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Modern Kunqu Opera Tells Ancient Historian's Story

Over the past five years, Luo Huaizhen, a Shanghai-based opera writer, has been attempting to prove that Kunqu opera is not only an old art that can be appreciated by modern audiences, but also a way of communication that can connect people with the past.

The effort is obvious in his latest work Ban Zhao, a six-act Kunqu opera to be staged at the Shanghai Yifu Theatre from March 25 to 29 by the Shanghai Kunqu Opera Troupe. The opera follows the life of Ban Zhao (about49-120), a female historian of the East Han Dynasty (25-220). Born into a family of historians, Ban Zhao loved to read books in her formative years. After her father and brother died, she carried on their work of writing history books. For years, she worked hard without enjoying normal family life - she married, but her husband left her because he could not bear to marry a woman who wrote all day long. But Ban Zhao persevered until she finished her works in her 70s, dying in solitude.

"In the opera, I wanted to express my respect for the intellectuals in this society who work hard to realize their ideals without caring for material benefits," said Luo, who is an intellectual himself. The script took him nearly five years to write and edit. "I feel Ban Zhao has great current and universal significance," said Luo.

The opera is also an attempt to reform Kunqu Opera, especially the dialogue. In Kunqu Opera, lines that can be sung are not spoken and songs are not sung without the accompaniment of dancing or movements. "But this means the dramatic rhythm is slowed down," said Cai Zhengren, a director of the Shanghai Kunqu Opera Troupe. "Violence cannot be conveyed properly either."

In Ban Zhao, large sections of spoken dialogue are used, striking a great contrast with Kunqu Opera classics like Peony Pavilion and The Romance of West Chamber.

"Actually, like any other opera, Kunqu Opera is made up of four parts - songs, dialogue, acting and martial arts," commented Luo. "But over the past century, dialogue has been neglected with the introduction of spoken drama because it is commonly believed that one feature that distinguishes the two dramatic forms is the use of dialogue."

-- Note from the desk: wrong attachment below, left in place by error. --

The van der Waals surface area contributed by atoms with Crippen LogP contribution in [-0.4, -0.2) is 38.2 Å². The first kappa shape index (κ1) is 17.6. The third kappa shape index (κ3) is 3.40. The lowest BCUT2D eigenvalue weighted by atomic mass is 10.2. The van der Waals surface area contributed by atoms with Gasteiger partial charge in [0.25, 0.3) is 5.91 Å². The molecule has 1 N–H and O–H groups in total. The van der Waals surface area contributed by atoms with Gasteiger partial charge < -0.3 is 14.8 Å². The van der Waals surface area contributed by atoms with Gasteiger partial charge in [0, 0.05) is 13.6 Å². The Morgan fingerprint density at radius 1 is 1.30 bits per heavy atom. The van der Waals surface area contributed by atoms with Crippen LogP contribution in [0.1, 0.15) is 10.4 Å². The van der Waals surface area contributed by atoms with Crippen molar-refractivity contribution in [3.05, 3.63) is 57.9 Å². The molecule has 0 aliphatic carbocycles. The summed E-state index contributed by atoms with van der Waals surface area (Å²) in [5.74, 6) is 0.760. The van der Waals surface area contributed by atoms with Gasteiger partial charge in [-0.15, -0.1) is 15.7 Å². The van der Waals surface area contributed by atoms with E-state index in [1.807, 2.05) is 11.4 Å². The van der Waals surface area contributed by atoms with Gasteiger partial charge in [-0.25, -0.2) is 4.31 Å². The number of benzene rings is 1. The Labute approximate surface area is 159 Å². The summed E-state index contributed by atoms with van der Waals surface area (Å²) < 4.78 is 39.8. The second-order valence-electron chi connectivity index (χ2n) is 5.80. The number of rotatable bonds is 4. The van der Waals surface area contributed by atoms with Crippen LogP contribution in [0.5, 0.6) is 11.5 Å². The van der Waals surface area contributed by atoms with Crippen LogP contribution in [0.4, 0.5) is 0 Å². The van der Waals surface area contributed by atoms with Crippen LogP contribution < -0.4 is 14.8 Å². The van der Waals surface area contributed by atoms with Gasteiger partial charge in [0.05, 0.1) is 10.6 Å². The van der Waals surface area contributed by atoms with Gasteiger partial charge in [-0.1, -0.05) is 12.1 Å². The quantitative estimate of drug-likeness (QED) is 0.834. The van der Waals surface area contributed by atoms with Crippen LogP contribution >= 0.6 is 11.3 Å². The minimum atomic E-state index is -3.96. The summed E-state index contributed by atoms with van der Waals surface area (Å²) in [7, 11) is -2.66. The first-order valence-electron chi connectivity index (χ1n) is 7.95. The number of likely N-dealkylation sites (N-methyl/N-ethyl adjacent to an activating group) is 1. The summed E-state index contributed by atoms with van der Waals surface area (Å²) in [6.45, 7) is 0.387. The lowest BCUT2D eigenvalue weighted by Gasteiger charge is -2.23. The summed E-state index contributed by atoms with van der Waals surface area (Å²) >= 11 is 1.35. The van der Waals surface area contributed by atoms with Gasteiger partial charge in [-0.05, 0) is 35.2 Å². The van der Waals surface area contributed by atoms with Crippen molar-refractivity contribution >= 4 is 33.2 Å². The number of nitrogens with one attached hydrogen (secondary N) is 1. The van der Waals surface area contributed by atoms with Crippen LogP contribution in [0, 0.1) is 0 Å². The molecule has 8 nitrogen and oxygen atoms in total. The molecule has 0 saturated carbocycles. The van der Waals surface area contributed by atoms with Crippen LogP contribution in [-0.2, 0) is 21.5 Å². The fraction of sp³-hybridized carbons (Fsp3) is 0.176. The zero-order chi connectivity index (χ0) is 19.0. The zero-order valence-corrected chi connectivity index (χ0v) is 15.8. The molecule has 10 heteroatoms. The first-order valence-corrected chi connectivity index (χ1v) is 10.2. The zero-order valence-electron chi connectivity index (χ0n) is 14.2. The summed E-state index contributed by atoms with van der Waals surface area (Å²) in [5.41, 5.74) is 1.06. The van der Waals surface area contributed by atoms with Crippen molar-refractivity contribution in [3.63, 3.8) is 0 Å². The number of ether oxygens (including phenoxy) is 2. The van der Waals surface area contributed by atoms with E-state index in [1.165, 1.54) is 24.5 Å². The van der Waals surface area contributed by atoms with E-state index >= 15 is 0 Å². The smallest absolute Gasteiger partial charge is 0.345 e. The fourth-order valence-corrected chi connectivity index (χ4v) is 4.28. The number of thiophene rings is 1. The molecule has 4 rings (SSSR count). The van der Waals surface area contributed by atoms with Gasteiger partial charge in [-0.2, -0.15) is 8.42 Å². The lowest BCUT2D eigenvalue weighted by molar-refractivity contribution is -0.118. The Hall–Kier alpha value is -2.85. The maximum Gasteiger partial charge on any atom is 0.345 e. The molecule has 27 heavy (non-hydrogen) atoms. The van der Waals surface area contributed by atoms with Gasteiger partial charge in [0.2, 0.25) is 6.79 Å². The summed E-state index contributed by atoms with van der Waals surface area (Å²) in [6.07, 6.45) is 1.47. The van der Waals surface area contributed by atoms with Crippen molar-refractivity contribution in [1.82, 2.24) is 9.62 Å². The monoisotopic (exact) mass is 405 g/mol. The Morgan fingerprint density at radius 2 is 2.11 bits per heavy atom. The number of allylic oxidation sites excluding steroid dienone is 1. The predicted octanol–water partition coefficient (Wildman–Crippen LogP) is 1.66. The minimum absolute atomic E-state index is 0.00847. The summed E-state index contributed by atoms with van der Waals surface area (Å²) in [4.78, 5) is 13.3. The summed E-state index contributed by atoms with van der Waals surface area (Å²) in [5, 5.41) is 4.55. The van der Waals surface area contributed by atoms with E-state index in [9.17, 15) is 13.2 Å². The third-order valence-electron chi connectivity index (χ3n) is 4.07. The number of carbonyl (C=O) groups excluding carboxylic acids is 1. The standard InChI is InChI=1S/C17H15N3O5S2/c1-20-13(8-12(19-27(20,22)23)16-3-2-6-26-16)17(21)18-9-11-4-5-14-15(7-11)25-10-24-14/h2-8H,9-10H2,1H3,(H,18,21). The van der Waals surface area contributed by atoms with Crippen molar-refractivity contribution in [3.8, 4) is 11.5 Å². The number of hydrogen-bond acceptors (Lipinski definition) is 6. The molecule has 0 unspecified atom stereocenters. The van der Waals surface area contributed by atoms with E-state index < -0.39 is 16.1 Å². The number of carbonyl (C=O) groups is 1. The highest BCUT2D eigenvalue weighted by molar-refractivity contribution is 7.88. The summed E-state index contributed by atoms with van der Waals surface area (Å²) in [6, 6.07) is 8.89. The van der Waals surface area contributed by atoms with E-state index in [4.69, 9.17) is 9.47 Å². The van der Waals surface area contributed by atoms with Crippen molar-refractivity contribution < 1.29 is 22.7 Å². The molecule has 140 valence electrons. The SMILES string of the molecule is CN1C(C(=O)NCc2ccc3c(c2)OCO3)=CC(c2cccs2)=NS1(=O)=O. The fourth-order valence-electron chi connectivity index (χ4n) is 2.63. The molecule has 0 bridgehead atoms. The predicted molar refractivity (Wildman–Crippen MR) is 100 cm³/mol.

Dialogue is certainly quite differently expressed. While a spoken drama requires an everyday, realistic style, dialogue in Kunqu Opera rhymes and is literary, making it quite hard to understood for the untrained, modern ear.

"What we are trying to do is to read plain and less literary dialogues in a rhyming, Kunqu style," said Cai. "In this way, audiences can understand what we are saying on stage without feeling that we are presenting a spoken drama instead of a Kunqu Opera piece."

Unlike traditional Kunqu Opera, Ban Zhao has more dialogue than songs. Instead of promoting the plot, songs are used as a way of expressing inner feelings.

In Ban Zhao, the dialogues have more functions. They are not only used to explain the plot, but also to express feelings at critical moments when a monologue or a song would take too long. At the opera's climax at the end of the fourth act, Ban Zhao sings no songs to express her shock, pain and anger on hearing about the death of her beloved husband, who no longer loves her. All is conveyed by the short sentence: "Give me back my husband."

"It is more realistic," said Zhang Jingxian, who plays Ban Zhao. "At a critical moment, people will say short or even discontinued words to express themselves instead of singing songs and dancing, as in traditional Kunqu Opera."

According to Yang Xiaoqing, director of the opera, what they are trying to do is to give the opera back its original flavor.

"Over the past few decades, Chinese operas have generally been regarded as a highly formulated art form, which means that the true inner feelings of the characters have been neglected for the sake of exterior movements," said Yang, a veteran Yueju Opera director, who is directing Kunqu Opera for the first time.

This has been the third historical opera produced by the Shanghai Kunqu Opera Troupe over the past 20 years, the other two being Emperor Tang Taizong in the mid-80s and Sima Xiangru in the early 1990s.

"By staging this historical Kunqu opera, we intend to promote new works and explore new concepts of Kunqu opera," said Cai. "We want to prove that instead of being a dying art, Kunqu opera is closely associated with modern life."

This is also Luo's reason for writing the work. "I do not want to hear that we should respect Kunqu opera - what I want to hear is that people have liked the opera and the protagonist in it," he said.

(China Daily 03/23/2001)

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